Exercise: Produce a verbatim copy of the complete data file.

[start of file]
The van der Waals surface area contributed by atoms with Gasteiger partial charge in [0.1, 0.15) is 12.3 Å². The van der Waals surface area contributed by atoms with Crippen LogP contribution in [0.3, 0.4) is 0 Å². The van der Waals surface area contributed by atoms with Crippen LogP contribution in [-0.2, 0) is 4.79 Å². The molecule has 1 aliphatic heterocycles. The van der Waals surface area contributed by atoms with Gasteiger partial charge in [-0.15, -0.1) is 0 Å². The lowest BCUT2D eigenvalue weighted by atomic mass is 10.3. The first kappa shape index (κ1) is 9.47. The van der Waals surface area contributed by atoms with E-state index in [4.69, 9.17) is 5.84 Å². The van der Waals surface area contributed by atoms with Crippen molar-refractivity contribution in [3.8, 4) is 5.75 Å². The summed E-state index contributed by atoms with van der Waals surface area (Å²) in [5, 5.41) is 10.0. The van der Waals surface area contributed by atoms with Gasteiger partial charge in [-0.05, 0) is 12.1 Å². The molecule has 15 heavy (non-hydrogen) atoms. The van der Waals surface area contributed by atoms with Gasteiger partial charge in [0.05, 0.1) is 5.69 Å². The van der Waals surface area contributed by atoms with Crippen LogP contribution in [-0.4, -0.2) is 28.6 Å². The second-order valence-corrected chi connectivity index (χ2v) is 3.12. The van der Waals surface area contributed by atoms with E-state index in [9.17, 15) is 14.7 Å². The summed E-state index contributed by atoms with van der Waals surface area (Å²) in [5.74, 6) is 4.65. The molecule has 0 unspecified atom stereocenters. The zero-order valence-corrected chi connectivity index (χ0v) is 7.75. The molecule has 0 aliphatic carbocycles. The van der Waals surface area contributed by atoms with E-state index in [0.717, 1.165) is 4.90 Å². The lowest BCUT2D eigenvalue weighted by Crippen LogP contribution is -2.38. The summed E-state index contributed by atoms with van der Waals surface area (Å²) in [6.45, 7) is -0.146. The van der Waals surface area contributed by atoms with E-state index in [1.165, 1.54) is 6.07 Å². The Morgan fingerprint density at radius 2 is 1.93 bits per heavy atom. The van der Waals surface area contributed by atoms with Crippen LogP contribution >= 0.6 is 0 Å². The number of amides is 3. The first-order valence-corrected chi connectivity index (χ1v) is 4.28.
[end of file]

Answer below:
The van der Waals surface area contributed by atoms with Gasteiger partial charge in [0.1, 0.15) is 12.3 Å². The van der Waals surface area contributed by atoms with Crippen LogP contribution in [0.3, 0.4) is 0 Å². The van der Waals surface area contributed by atoms with Crippen LogP contribution in [-0.2, 0) is 4.79 Å². The molecule has 1 aliphatic heterocycles. The van der Waals surface area contributed by atoms with Gasteiger partial charge in [-0.15, -0.1) is 0 Å². The lowest BCUT2D eigenvalue weighted by atomic mass is 10.3. The first kappa shape index (κ1) is 9.47. The van der Waals surface area contributed by atoms with E-state index in [4.69, 9.17) is 5.84 Å². The van der Waals surface area contributed by atoms with Crippen molar-refractivity contribution in [3.8, 4) is 5.75 Å². The summed E-state index contributed by atoms with van der Waals surface area (Å²) in [5, 5.41) is 10.0. The van der Waals surface area contributed by atoms with Gasteiger partial charge in [-0.05, 0) is 12.1 Å². The molecule has 15 heavy (non-hydrogen) atoms. The van der Waals surface area contributed by atoms with Gasteiger partial charge in [0.05, 0.1) is 5.69 Å². The van der Waals surface area contributed by atoms with Crippen LogP contribution in [-0.4, -0.2) is 28.6 Å². The second-order valence-corrected chi connectivity index (χ2v) is 3.12. The van der Waals surface area contributed by atoms with E-state index in [9.17, 15) is 14.7 Å². The summed E-state index contributed by atoms with van der Waals surface area (Å²) in [5.74, 6) is 4.65. The molecule has 0 unspecified atom stereocenters. The zero-order valence-corrected chi connectivity index (χ0v) is 7.75. The molecule has 0 aliphatic carbocycles. The van der Waals surface area contributed by atoms with E-state index in [0.717, 1.165) is 4.90 Å². The lowest BCUT2D eigenvalue weighted by Crippen LogP contribution is -2.38. The summed E-state index contributed by atoms with van der Waals surface area (Å²) in [6.45, 7) is -0.146. The van der Waals surface area contributed by atoms with E-state index in [1.165, 1.54) is 6.07 Å². The Morgan fingerprint density at radius 2 is 1.93 bits per heavy atom. The van der Waals surface area contributed by atoms with Crippen LogP contribution >= 0.6 is 0 Å². The number of amides is 3. The first-order valence-corrected chi connectivity index (χ1v) is 4.28.